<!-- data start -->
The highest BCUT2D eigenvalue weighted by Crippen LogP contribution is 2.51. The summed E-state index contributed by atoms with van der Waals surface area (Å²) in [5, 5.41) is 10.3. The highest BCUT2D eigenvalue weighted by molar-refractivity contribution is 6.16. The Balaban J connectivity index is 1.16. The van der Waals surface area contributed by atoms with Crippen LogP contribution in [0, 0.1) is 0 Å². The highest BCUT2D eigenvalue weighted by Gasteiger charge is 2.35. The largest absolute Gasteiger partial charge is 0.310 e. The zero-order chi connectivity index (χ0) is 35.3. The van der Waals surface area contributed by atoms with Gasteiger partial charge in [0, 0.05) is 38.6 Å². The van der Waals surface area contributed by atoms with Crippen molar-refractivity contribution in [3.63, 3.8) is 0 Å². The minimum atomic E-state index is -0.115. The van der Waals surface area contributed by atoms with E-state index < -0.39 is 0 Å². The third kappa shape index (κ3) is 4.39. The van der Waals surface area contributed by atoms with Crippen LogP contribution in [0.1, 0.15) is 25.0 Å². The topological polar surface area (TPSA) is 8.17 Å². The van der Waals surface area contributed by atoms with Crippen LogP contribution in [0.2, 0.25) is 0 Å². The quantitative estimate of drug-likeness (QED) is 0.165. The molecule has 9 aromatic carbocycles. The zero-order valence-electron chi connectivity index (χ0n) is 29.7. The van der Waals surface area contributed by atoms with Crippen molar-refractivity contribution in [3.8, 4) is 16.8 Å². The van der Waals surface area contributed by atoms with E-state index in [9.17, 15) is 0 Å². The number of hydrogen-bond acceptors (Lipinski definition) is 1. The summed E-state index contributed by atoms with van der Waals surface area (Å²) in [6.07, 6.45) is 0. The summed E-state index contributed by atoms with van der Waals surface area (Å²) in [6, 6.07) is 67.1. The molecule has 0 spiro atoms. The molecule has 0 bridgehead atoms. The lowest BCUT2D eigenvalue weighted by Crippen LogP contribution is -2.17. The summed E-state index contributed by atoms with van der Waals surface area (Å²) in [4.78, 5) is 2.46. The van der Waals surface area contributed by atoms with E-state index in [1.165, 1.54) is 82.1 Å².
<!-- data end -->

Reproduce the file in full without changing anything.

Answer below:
The highest BCUT2D eigenvalue weighted by Crippen LogP contribution is 2.51. The summed E-state index contributed by atoms with van der Waals surface area (Å²) in [5, 5.41) is 10.3. The highest BCUT2D eigenvalue weighted by molar-refractivity contribution is 6.16. The Balaban J connectivity index is 1.16. The van der Waals surface area contributed by atoms with Crippen LogP contribution in [0, 0.1) is 0 Å². The highest BCUT2D eigenvalue weighted by Gasteiger charge is 2.35. The largest absolute Gasteiger partial charge is 0.310 e. The zero-order chi connectivity index (χ0) is 35.3. The van der Waals surface area contributed by atoms with Gasteiger partial charge in [0, 0.05) is 38.6 Å². The van der Waals surface area contributed by atoms with Crippen molar-refractivity contribution in [3.63, 3.8) is 0 Å². The minimum atomic E-state index is -0.115. The van der Waals surface area contributed by atoms with E-state index < -0.39 is 0 Å². The third kappa shape index (κ3) is 4.39. The van der Waals surface area contributed by atoms with Crippen LogP contribution in [0.1, 0.15) is 25.0 Å². The topological polar surface area (TPSA) is 8.17 Å². The van der Waals surface area contributed by atoms with Crippen LogP contribution in [0.2, 0.25) is 0 Å². The quantitative estimate of drug-likeness (QED) is 0.165. The molecule has 9 aromatic carbocycles. The zero-order valence-electron chi connectivity index (χ0n) is 29.7. The van der Waals surface area contributed by atoms with Crippen molar-refractivity contribution in [3.8, 4) is 16.8 Å². The van der Waals surface area contributed by atoms with E-state index in [9.17, 15) is 0 Å². The number of hydrogen-bond acceptors (Lipinski definition) is 1. The summed E-state index contributed by atoms with van der Waals surface area (Å²) in [6.07, 6.45) is 0. The summed E-state index contributed by atoms with van der Waals surface area (Å²) in [6, 6.07) is 67.1. The molecule has 0 spiro atoms. The molecule has 0 bridgehead atoms. The lowest BCUT2D eigenvalue weighted by Crippen LogP contribution is -2.17. The summed E-state index contributed by atoms with van der Waals surface area (Å²) in [4.78, 5) is 2.46. The van der Waals surface area contributed by atoms with E-state index in [1.165, 1.54) is 82.1 Å².